I have mentioned before that the Harris County District Attorney's Office is changing drastically next year. Administratively, many changes have already been made. Murray Newman has commented about the changes in his blog. Moreover, fellow Houston Criminal Attorney, Mark Bennett, posted the new flow chart in the comments section. Many more changes are rumored to be coming early next year. I hope that one of the newest changes that need to be made are how the Welfare Fraud division handles their cases. Carl Hobbs, one of the most tenured prosecutors at the DA's office, has been the head of this division since I have been a lawyer. While I enjoy Carl as a person I dislike how his policies have not shifted in years. During these hard financial times the DA's office needs to re-evaluate if further crippling defendants is just. Typically, the person charged with welfare fraud is as follows: single mom, three to four children, limited education, and struggling financially for years. The struggling mother is receiving welfare and finds a part time job for a while that assists her with paying the bills, but does not get her head above water. Later, when she reports to the welfare office she fails to report that she has found a new job. Finally, a random investigation by the welfare office discovers her omission and charges are filed.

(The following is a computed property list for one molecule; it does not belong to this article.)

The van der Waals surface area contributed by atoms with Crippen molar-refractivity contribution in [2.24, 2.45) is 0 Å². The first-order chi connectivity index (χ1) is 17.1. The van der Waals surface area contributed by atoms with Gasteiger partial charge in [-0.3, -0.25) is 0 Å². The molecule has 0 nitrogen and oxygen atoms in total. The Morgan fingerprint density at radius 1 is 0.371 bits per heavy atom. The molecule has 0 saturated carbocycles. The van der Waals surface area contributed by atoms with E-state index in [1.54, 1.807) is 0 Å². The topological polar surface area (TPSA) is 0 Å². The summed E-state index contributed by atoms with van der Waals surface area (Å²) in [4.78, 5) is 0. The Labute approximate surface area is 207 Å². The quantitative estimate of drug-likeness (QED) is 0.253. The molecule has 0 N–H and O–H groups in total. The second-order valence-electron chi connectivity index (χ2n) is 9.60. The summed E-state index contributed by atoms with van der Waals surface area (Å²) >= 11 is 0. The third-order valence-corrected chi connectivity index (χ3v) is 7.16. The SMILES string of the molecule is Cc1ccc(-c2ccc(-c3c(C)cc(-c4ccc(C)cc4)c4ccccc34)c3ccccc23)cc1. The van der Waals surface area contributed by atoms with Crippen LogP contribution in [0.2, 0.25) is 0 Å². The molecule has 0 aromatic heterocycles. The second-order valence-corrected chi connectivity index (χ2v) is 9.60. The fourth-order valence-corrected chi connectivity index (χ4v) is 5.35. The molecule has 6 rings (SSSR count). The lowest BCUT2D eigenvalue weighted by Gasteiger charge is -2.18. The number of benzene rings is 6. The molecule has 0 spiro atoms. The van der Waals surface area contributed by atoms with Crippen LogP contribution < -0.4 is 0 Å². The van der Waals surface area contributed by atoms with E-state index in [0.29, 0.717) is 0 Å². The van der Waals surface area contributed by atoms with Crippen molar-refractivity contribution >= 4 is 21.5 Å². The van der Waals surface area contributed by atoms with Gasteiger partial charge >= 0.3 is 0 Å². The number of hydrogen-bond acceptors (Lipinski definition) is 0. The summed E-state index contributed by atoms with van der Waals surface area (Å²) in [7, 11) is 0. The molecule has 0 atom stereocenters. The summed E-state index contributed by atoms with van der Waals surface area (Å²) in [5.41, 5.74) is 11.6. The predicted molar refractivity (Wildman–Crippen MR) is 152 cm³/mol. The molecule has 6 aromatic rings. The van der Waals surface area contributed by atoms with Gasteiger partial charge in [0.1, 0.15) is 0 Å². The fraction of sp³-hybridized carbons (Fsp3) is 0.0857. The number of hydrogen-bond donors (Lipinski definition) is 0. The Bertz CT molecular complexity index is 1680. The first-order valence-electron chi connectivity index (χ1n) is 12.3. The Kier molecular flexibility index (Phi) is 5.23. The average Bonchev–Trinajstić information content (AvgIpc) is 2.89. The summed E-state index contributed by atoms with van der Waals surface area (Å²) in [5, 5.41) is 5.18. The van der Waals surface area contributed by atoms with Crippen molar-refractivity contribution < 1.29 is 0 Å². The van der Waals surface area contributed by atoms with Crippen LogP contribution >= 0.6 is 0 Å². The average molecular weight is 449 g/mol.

While I do not condone what the single mother does, other options should be available to her. For example, the welfare fraud division has a steadfast rule that they will only offer felony deferred adjudication or a misdemeanor time served offer if the poor mother pays back the funds she was over paid, within forty days. The welfare fraud division never considers a dismissal of the charges or a misdemeanor deferred adjudication if the money is paid back sooner. They need to see that justice would be better served if they offered some other options. They should have a standard policy of contacting the potential defendant to inform them that they have thirty days to pay back the money before criminal charges are filed. If charges are filed they should give them the opportunity to get a misdemeanor deferred adjudication. The welfare fraud division needs to see that the children are the ones being hurt by having their mother receive a conviction for theft or being on deferred adjudication for a felony. The theft conviction would eliminate a lot of job opportunities for her. Moreover, a felony deferred adjudication is not a conviction, but that means that for a minimum of two years she would be on probation, and must wait longer before she is eligible for a motion for non disclosure.